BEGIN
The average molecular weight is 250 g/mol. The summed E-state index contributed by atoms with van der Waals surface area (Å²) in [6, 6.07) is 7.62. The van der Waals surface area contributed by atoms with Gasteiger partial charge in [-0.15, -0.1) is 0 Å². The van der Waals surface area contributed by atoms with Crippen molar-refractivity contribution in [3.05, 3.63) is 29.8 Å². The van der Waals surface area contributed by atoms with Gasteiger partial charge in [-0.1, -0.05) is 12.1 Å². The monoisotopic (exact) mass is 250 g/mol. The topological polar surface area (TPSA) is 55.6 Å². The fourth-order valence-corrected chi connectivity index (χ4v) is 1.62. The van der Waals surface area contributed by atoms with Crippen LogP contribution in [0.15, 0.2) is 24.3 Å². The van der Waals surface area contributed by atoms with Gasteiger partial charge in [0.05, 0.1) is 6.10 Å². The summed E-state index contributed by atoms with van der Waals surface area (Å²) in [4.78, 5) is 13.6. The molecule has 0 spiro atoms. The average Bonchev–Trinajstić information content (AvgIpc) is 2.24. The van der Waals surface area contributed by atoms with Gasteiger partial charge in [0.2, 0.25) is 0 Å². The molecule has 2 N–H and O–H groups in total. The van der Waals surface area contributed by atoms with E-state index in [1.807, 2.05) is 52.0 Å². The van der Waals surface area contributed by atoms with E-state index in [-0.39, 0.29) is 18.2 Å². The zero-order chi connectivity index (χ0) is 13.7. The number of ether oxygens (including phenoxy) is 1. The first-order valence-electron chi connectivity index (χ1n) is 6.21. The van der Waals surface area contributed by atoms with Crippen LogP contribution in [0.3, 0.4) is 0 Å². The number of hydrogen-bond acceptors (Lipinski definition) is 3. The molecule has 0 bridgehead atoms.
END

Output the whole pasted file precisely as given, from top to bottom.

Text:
The average molecular weight is 250 g/mol. The summed E-state index contributed by atoms with van der Waals surface area (Å²) in [6, 6.07) is 7.62. The van der Waals surface area contributed by atoms with Gasteiger partial charge in [-0.15, -0.1) is 0 Å². The van der Waals surface area contributed by atoms with Crippen molar-refractivity contribution in [3.05, 3.63) is 29.8 Å². The van der Waals surface area contributed by atoms with Gasteiger partial charge in [-0.1, -0.05) is 12.1 Å². The monoisotopic (exact) mass is 250 g/mol. The topological polar surface area (TPSA) is 55.6 Å². The fourth-order valence-corrected chi connectivity index (χ4v) is 1.62. The van der Waals surface area contributed by atoms with Crippen LogP contribution in [0.15, 0.2) is 24.3 Å². The van der Waals surface area contributed by atoms with Gasteiger partial charge in [0.05, 0.1) is 6.10 Å². The summed E-state index contributed by atoms with van der Waals surface area (Å²) in [4.78, 5) is 13.6. The molecule has 0 spiro atoms. The average Bonchev–Trinajstić information content (AvgIpc) is 2.24. The van der Waals surface area contributed by atoms with Gasteiger partial charge in [0.2, 0.25) is 0 Å². The molecule has 2 N–H and O–H groups in total. The van der Waals surface area contributed by atoms with E-state index in [1.807, 2.05) is 52.0 Å². The van der Waals surface area contributed by atoms with E-state index in [-0.39, 0.29) is 18.2 Å². The zero-order chi connectivity index (χ0) is 13.7. The number of ether oxygens (including phenoxy) is 1. The first-order valence-electron chi connectivity index (χ1n) is 6.21. The van der Waals surface area contributed by atoms with Crippen LogP contribution in [0.3, 0.4) is 0 Å². The number of hydrogen-bond acceptors (Lipinski definition) is 3. The molecule has 0 bridgehead atoms.